Virtual Race

A Melbourne to Osaka Cup Virtual race was conducted on Sailonline across April with a large fleet starting on April 2nd. Here are a selection of Facebook posts from Race Director Martin Vaughan who followed the race closely.

April 26: As the first boats cross the finish line the rest of the fleet make their approach to Osaka Bay. Unlike the real race where the planned approach takes into account the current, for the on line race its more about avoiding light air. We found in the 2013 race there was very light air, particularly in the inner harbour – plus plenty of ships and fishing boats to dodge.

Meanwhile after so many days at virtual sea, keeping the concentration up and minimising distractions is the greatest challenge. As we aren’t stuck on a boat, the opportunity for other things, such as camping in the Coffs Harbour hinterland (well out of internet range) may have played a factor in the author’s race performance. Fortunately there is a good auto-helm and nothing to hit so all good.

Well done to the top third of the fleet, great effort. Not sure which ones were actual race entrants but Rod Smallman got a very respectable 16th and Australians got 3 of the top 4 places.

April 19: As the virtual Melbourne to Osaka yacht race enters its third week, the fleet starts to spread out. With the race leaders now half way across the Northern Pacific riding the NE trade winds, the back of the fleet is still battling the light winds of the doldrums.

In real life the NE trade winds are a welcome relief from the light and fluky winds of the Solomons and the Doldrums. With cracked sheets once again there is the chance to catch up on maintenance and some sleep. The food situation starts to become a little more of a challenge, with fresh fruit, vegetables and meat a distant memory. Its now creative cooking from dried food, a can or those packets of pre-cooked meals if you are lucky. Skippers would be taking stock of fuel and water, more of an issue on the slower boats. In real life skippers would be pondering the Kuroshiro current, in the 2013 race we saw 4+ knotts against us, some competitors even went backwards !!

Meanwhile in the virtual race, although I have slipped well back in the fleet I am pleased to say the autohelm is working well and the catering is fantastic, as is the watch system.

April 14: The first of the boats has crossed the equator, a special time in all sailors lives if they get the chance. With a toast to King Neptune there is usually a ceremony to look forward to as you watch the GPS clock the 0.00 Latitude.

Meanwhile in the virtual race we get to take race lines through islands you wouldn’t dream of taking in real life. As the leaders reach the new stronger winds the folk further back will have to battle another day or so of light and fickle winds.

Fortunately in real life we have other fun things to do, being Easter and all. Enjoy !!


April 6: Update from the virtual race. The Open 40 has performed flawlessly, with no problems reported so far. In real life the maintenance chores would have started as the trade wind sailing kicks in. Typically lasting for 1-2 weeks (depending how lucky you are) so it becomes time to catch up on some sleep, cooking and chores, with easier navigation to the East of the current while those staying West paying a bit more attention.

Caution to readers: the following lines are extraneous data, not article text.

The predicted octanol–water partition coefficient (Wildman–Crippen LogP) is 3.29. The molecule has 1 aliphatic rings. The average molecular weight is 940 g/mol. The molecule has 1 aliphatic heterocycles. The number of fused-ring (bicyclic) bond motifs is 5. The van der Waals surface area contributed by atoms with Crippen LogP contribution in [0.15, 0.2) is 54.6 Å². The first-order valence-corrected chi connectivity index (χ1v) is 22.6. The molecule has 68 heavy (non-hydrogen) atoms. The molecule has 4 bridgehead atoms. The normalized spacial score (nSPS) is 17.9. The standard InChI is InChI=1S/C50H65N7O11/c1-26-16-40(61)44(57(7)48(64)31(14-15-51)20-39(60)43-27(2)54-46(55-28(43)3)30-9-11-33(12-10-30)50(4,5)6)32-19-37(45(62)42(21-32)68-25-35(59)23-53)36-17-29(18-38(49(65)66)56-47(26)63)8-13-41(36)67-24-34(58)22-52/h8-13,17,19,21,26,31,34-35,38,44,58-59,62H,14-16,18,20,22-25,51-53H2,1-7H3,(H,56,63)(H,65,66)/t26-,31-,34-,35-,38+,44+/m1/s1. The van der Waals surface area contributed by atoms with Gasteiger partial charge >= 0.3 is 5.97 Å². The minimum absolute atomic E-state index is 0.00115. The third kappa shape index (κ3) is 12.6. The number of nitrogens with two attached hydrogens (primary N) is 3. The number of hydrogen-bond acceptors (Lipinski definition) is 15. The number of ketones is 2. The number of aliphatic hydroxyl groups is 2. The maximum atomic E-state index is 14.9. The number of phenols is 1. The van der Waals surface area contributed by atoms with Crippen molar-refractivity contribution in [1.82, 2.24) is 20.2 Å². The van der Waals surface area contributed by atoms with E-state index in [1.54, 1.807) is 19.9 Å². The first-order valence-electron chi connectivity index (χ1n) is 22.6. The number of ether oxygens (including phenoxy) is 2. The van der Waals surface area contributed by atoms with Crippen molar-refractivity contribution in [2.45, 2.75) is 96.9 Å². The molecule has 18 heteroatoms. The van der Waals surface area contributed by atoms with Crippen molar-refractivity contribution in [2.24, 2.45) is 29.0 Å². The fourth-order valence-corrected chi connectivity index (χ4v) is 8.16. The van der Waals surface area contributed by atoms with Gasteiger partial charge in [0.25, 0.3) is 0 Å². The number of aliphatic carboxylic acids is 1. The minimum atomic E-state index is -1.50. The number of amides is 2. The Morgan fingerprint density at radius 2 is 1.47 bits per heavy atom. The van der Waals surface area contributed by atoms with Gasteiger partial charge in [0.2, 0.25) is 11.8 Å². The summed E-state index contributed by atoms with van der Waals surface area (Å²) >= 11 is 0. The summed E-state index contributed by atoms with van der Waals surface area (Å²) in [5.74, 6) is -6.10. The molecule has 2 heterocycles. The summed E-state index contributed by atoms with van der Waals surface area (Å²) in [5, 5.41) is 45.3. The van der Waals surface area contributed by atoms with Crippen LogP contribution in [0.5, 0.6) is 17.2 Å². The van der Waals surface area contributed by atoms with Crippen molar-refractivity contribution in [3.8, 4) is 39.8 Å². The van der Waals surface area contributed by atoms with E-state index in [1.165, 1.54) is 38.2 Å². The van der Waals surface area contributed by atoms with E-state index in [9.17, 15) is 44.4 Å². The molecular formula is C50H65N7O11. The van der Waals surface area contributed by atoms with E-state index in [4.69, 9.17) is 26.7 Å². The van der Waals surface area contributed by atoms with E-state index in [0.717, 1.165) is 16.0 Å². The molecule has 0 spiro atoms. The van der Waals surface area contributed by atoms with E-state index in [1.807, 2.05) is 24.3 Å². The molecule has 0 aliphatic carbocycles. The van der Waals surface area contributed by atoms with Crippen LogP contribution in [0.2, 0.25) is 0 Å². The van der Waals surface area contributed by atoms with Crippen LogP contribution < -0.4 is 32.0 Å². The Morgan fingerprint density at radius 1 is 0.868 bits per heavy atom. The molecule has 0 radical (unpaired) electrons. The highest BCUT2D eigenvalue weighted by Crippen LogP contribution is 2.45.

For the virtual race there is a definite split between competitors hugging the coast and those heading off shore for better winds. In real life the track taken by many would have serious current issues, but without current the direct course pays off in the virtual world. Well done to the leaders – those who are paying attention are doing well. Us intermittent folk are dropping back a little as responsibilities of real life take their toll.

April 4: In the virtual race most of the fleet has now rounded Gabo Island. Its interesting to see where some stay inshore, in what looks like lighter winds, while others head to stronger wind off shore. In the real race the East Australian current would be a major factor as you consider the knocking effect of it, the reverse eddies and of course wind over tide effects.

Interesting observation last night with one competitor showing me their very sophisticated computer modelling and weather routing technology they are using. Its quite a difference to my gut feel approach “looks a bit stronger off shore, think I will head out for a bit”. Anyway the autohelm is working well, another good nights sleep.


April 3: Night one of the virtual Osaka race and I must say it is quite exhausting. The first day of the race is always tricky with a number of turns as you head around Cape Schank and Wilsons Prom. Added to that was changing wind speeds and directions which meant you needed to predict a course and provide regular changes. Most of the fleet are around Wilsons Prom now so its settled into a bit of a drag race. Tactics/Nav option A is to set the alarm, log on and review/change regularly during the night. Option B is to predict the next 8 hours, provide future changes then head off to bed and hope. Suffice to say I chose Option B.